When Frank Zappa announces, "something terrible has happened" at the beginning of the excellent new Roxy The Movie DVD, he wasn't kidding. The audio equipment had malfunctioned, making it virtually impossible to synch the audio to the video. Four cameras were used and four shows were recorded, making for a massive amount of footage that just couldn't be synched properly using 1973 technology. So the show sat. For four decades. Now, some 15 years after being promised all the shows, one performance has been edited together, and it is a revelation.
The show opens with "Cosmik Debris," which is a sort of blue track, done Zappa style. Saxophonist Napoleon Murphy Brock gives a killer solo, while keyboardist George Duke and Zappa deliver great leads of their own, the latter of which is drenched in wah pedal. This band, which also featured drummers Ralph Humphrey and Chester Thompson (Later of Genesis fame), Tom Fowler on bass, Bruce Fowler on trombone and Ruth Underwood on percussion is considered to be among Zappa's best. That is saying something as the caliber of musicians Zappa played with was always top notch, but the proof is in the recordings and some of these tracks display a staggering level of virtuosity, while maintaining Zappa's offbeat sense of humor.
"Penguin In Bondage" finds the band locked into a mellow groove. The track features many intricate passages and shows how Zappa's band could go off on a tangent at any given moment. Similarly "T'mershi Duween" showcases the band's considerable chops, with Zappa "conducting" the madness on stage.
On the jazzy "Dog/Meat (The Dog Breath Variations/Uncle Meat," Zappa puts down his guitar and joins the percussionists making for a formidable percussion army. George Duke handles vocals on the intricate "Inca Roads," with Zappa once again conducting. This was Zappa's music, but he let his fantastic band shine and often looked on in approval as they played these difficult songs.
Brock gets to shine vocally on "Cheepnis," an ode to cheap monster B-movies. Brock sells the song's over-the-top nature both visually and vocally. It is a highlight of the show to be sure. "I'm The Slime" finds the band back in blues territory, with more spoken-word type vocals and more killer leads from Zappa. The ease at which the band shifts between blues, rock, jazz, fusion and other musical forms is astounding, really. An amusing studio run through of "Don't Eat The Yellow Snow" happens during the movie's end credits, with Zappa forgetting the words and having to restart the band. It provides an entertaining end to the proceedings and shows, once again, that in spite of the technical nature of his music, Zappa never took himself all that seriously. Those who that is lost on are missing the point.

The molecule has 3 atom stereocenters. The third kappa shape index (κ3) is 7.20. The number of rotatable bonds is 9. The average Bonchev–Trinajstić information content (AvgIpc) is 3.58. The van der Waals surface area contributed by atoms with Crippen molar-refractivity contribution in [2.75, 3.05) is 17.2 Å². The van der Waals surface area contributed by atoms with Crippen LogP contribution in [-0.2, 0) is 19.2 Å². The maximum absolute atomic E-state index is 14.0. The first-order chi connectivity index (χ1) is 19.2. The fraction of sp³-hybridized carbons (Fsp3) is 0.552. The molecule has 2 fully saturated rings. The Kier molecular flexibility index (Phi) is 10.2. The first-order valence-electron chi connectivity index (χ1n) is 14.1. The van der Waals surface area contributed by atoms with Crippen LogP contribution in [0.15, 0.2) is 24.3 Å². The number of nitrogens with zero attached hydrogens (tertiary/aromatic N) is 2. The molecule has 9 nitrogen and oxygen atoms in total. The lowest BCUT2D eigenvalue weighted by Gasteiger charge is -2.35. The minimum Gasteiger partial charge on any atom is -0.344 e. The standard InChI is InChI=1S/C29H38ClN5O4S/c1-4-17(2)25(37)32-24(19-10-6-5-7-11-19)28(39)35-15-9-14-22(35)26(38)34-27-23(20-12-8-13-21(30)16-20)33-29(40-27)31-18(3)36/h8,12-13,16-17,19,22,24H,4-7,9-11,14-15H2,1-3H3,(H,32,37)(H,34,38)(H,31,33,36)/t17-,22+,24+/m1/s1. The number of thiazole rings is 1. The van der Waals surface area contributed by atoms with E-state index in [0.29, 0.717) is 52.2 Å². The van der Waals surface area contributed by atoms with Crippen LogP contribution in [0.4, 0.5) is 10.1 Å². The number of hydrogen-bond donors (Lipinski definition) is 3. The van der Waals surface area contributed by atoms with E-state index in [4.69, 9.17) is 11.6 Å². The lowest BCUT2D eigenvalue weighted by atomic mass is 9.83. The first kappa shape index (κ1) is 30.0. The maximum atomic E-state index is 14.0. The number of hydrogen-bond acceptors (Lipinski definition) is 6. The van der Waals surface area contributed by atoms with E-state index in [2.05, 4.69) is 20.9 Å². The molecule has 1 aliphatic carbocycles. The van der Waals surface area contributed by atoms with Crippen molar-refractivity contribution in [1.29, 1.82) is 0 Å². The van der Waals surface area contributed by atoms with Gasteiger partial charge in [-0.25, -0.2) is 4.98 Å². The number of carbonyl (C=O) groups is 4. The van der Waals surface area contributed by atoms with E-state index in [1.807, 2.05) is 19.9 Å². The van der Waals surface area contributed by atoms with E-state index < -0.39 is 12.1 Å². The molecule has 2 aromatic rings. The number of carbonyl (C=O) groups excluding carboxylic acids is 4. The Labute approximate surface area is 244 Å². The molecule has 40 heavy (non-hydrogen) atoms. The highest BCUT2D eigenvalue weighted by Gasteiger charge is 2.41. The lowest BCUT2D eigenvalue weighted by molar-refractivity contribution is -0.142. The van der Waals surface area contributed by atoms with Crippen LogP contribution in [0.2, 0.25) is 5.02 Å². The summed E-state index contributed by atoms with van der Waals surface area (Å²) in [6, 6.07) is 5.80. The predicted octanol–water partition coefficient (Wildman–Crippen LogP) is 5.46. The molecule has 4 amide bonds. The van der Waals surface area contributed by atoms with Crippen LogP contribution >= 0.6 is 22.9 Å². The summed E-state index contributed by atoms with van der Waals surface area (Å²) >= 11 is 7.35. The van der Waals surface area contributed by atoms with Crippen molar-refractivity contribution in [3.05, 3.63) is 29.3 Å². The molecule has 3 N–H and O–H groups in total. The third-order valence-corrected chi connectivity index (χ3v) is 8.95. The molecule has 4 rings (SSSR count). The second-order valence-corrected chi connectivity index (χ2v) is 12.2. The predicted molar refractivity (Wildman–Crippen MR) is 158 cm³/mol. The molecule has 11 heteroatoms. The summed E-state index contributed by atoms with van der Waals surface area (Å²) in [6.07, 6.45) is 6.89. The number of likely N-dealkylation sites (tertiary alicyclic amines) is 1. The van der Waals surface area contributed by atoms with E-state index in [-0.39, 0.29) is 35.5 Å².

The video is presented in 16x9 format and, for 1973 standards, looks good. It is definitely well filmed, as John Albarian, who was tasked with editing the footage, does not like the modern filming style where there are cuts every two seconds. If only every video editor thought this way. If Zappa is soloing, people want to see him solo! Audio options include Dolby Digital 5.1 Surround and 2.0 Stereo. The show sounds great and is well mixed. Three performances are included as bonuses as well, including "Pygmy Twylyte," "Bastard Son," and "Dickie's Such An Asshole."
Four decades later, while Roxy The Movie might not be four shows as promised, it is a fascinating look into one of Zappa's best periods and showcases this brilliant band's talents. Highly recommended for Zappa fans or even for those wondering what all the fuss is about.